Brougher fills her film with delicate moments. A heartbreaking conversation between Lila and Gigi ends with them in a sauna, sweating out their anxiety. A vivid birth is witnessed over the phone. I have no idea how the filmmaker pulled off making a “removal of a tick from a neck” scene palpably erotic; I was equally impressed with seemingly inconsequential moments, like Jonah and Edgar nudging each other out of Lila’s driveway in their trucks. The shifting of tones is subliminal and handled with aplomb, Brougher equally adept at portraying pathos and passion, despondency and salvation.
“A keen examination of a woman’s grief and self-discovery…subtly tug at heartstrings.”
“Poison is for liars,” Talia says. “You haven’t lied to me, have you?” Brougher’s dialogue is highly literary but never intrusive. Like the best-written films, she demonstrates how people should talk ideally. Perhaps in less capable hands, the words wouldn’t have resonated as much. The actors, particularly the magnificent Talia Balsam (her performance evoking Mary Kay Place’s in Kent Jones’ Diane), all shine, imbuing their characters with gravitas and relatability.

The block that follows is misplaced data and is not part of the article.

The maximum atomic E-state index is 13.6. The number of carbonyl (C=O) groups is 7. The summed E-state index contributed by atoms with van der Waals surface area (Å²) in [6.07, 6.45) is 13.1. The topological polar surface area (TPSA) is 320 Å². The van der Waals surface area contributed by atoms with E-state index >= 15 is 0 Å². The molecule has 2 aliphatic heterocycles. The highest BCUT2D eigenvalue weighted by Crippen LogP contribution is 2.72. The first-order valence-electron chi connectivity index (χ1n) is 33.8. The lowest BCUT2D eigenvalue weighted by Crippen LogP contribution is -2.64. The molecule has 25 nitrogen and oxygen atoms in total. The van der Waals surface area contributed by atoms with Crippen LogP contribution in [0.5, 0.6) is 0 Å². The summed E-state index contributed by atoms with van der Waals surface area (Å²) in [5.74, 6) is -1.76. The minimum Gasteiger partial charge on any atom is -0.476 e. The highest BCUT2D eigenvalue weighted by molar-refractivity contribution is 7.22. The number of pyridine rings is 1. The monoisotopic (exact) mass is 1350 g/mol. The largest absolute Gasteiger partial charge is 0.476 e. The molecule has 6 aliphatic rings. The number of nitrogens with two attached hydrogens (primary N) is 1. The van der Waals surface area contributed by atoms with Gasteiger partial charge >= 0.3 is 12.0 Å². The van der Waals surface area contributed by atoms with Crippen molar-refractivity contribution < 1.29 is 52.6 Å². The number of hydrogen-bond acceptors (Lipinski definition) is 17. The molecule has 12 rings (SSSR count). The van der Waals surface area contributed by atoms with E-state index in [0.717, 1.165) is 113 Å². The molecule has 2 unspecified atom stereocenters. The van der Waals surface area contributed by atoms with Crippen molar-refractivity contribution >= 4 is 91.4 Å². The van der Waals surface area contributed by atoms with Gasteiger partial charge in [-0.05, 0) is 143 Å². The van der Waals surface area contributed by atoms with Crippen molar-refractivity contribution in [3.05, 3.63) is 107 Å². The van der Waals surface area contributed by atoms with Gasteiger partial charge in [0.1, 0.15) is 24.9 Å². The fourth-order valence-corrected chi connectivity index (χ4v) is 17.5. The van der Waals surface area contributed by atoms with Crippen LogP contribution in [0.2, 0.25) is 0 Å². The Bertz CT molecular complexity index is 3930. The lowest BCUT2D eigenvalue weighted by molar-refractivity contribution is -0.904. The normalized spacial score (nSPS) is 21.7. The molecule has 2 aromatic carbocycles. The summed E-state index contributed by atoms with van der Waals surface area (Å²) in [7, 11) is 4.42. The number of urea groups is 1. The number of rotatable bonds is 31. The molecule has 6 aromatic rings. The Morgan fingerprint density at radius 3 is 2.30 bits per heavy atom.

Akin to the wind, Brougher sweeps into Lila’s life, and then inevitably leaves her, to become one with nature. We all hit highs, then lows. We ride up in exhilaration, and then we plummet in terror. We experience love and warmth, followed by separation and despair. The female-centric, lo-fi South Mountain is an excellent example of how little a budget matters when all the other puzzle pieces are in place. We need more cinema like this.
"…Akin to the wind, Brougher sweeps into Lila’s life, and then inevitably leaves her, to become one with nature."